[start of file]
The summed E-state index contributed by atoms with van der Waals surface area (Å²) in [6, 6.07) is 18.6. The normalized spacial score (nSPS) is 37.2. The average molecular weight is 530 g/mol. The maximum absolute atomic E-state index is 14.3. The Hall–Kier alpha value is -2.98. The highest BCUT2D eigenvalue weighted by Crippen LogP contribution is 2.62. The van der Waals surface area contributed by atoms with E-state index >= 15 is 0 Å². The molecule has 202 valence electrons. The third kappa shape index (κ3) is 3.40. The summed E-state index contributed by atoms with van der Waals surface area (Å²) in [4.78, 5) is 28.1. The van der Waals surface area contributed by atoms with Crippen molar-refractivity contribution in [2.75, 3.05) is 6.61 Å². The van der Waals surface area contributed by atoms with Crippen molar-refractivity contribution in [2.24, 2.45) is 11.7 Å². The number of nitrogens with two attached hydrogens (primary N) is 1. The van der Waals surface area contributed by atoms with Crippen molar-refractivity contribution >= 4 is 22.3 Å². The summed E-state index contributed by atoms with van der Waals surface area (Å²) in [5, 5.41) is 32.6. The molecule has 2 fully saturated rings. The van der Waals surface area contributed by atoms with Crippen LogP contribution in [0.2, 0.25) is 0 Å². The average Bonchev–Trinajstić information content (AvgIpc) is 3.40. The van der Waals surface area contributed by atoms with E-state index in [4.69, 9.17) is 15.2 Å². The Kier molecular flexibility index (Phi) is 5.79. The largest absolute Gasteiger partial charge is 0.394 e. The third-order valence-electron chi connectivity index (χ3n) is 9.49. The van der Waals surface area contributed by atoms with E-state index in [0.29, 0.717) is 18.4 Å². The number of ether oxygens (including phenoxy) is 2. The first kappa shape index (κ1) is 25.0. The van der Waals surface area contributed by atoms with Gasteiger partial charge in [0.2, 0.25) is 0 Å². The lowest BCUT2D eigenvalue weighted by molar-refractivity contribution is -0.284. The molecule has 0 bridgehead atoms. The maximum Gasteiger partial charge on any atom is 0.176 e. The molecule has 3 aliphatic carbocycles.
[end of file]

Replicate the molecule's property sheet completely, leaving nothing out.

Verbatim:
The summed E-state index contributed by atoms with van der Waals surface area (Å²) in [6, 6.07) is 18.6. The normalized spacial score (nSPS) is 37.2. The average molecular weight is 530 g/mol. The maximum absolute atomic E-state index is 14.3. The Hall–Kier alpha value is -2.98. The highest BCUT2D eigenvalue weighted by Crippen LogP contribution is 2.62. The van der Waals surface area contributed by atoms with E-state index >= 15 is 0 Å². The molecule has 202 valence electrons. The third kappa shape index (κ3) is 3.40. The summed E-state index contributed by atoms with van der Waals surface area (Å²) in [4.78, 5) is 28.1. The van der Waals surface area contributed by atoms with Crippen molar-refractivity contribution in [2.75, 3.05) is 6.61 Å². The van der Waals surface area contributed by atoms with Crippen molar-refractivity contribution in [2.24, 2.45) is 11.7 Å². The number of nitrogens with two attached hydrogens (primary N) is 1. The van der Waals surface area contributed by atoms with Crippen molar-refractivity contribution >= 4 is 22.3 Å². The summed E-state index contributed by atoms with van der Waals surface area (Å²) in [5, 5.41) is 32.6. The molecule has 2 fully saturated rings. The van der Waals surface area contributed by atoms with Crippen LogP contribution in [0.2, 0.25) is 0 Å². The average Bonchev–Trinajstić information content (AvgIpc) is 3.40. The van der Waals surface area contributed by atoms with E-state index in [4.69, 9.17) is 15.2 Å². The Kier molecular flexibility index (Phi) is 5.79. The largest absolute Gasteiger partial charge is 0.394 e. The third-order valence-electron chi connectivity index (χ3n) is 9.49. The van der Waals surface area contributed by atoms with E-state index in [0.29, 0.717) is 18.4 Å². The number of ether oxygens (including phenoxy) is 2. The first kappa shape index (κ1) is 25.0. The van der Waals surface area contributed by atoms with Gasteiger partial charge in [0.2, 0.25) is 0 Å². The lowest BCUT2D eigenvalue weighted by molar-refractivity contribution is -0.284. The molecule has 0 bridgehead atoms. The maximum Gasteiger partial charge on any atom is 0.176 e. The molecule has 3 aliphatic carbocycles.